“The incredible shrinking utility of the traditional patent is a modern feature of all high-technology fields. Around 80 percent of license agreements now include technology transfer clauses covering trade secrets and other forms of undisclosed knowledge. The international IP consultant Robert Sherwood calls trade secrets the “workhorse of technology transfer.” More and more, you can’t build anything without trade secrets, and no policy tool short of a federal police raid can force companies to give them up.
“If the scientists clear these hurdles, they must then produce a functioning manufacturing design without access to hundreds and possibly thousands of trade secrets and pieces of technical know-how. Before the rise of trade secrets, patents were required to include all information related to the product’s “best production method.” Now, patentees are allowed to meet a much lower standard for production methods; it can keep the details of the “best method” secret until the end of time.”
““In the 1990s, patents were considered the primary puzzle for access-to-medicines advocates to solve,” says Christopher Morten, a patent lawyer who used to represent the pharmaceutical industry and now teaches at NYU. “Today, it’s proprietary clinical trial data, regulatory exclusivities, and other forms of non-patent exclusivity.”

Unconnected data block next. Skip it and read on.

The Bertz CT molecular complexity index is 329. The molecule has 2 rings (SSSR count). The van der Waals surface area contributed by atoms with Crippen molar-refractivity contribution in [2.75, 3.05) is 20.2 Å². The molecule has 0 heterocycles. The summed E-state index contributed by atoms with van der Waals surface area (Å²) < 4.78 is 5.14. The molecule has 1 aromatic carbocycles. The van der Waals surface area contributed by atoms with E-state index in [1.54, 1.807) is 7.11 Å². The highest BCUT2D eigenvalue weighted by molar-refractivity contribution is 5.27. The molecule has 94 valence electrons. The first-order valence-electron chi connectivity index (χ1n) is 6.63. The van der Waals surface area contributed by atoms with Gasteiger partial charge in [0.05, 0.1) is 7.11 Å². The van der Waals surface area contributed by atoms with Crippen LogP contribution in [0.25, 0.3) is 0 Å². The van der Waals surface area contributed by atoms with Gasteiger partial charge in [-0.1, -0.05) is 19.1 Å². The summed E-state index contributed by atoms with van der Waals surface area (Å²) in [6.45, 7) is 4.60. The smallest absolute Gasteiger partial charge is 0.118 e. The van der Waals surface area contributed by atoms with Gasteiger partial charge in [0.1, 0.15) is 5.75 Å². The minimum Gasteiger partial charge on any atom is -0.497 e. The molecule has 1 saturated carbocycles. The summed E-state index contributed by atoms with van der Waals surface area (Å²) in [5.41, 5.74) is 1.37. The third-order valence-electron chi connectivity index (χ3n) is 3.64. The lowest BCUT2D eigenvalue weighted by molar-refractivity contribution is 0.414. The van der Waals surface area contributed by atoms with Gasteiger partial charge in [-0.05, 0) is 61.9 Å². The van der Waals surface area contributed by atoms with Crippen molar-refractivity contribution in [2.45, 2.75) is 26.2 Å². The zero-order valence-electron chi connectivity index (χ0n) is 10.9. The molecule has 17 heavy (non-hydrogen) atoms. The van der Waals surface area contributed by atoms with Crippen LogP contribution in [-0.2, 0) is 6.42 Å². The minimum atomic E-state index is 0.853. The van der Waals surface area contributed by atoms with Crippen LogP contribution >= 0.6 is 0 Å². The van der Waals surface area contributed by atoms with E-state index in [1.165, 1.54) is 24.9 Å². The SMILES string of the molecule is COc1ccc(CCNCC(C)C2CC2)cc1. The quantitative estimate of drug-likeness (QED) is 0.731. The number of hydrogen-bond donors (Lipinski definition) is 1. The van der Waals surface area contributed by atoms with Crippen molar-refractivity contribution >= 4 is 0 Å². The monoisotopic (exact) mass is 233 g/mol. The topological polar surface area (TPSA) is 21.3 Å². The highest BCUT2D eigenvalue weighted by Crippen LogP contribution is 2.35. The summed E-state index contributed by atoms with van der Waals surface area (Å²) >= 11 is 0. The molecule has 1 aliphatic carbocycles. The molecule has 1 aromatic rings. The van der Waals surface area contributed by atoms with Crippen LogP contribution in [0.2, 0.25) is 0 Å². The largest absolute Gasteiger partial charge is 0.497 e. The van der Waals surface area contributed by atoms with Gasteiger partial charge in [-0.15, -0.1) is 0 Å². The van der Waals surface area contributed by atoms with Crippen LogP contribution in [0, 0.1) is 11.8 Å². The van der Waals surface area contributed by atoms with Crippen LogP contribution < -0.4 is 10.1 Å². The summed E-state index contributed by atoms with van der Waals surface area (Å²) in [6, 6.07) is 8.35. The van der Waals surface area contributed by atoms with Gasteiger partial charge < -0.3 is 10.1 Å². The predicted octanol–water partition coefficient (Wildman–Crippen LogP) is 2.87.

Economy & Finance

Everyone Loves the $100 Million Deli by Matt Levine (Bloomberg)

“If you are a company — particularly a Chinese company — that would like to be publicly traded in the U.S., but that would prefer to avoid the scrutiny that comes with an initial public offering, doing a “reverse merger” — acquiring the empty shell of a near-defunct but public U.S. company — is often an easy way to do it. A deli with $13,976 of sales, but with careful and pristine SEC filings, might be rather valuable to a certain sort of Macau- or Hong Kong-based investor.
“Still it is strange to characterize this as primarily securities fraud against the shareholders, to think that the problem here was lying. The problem is not that Credit Suisse went around telling shareholders “we try not to lose money on dumb stuff” but had a secret undisclosed nefarious plan to lose money on dumb stuff. The problem is that Credit Suisse tried not to lose money on dumb stuff and failed.


You Can Sell the Trees You Don’t Cut by Matt Levine (Bloomberg)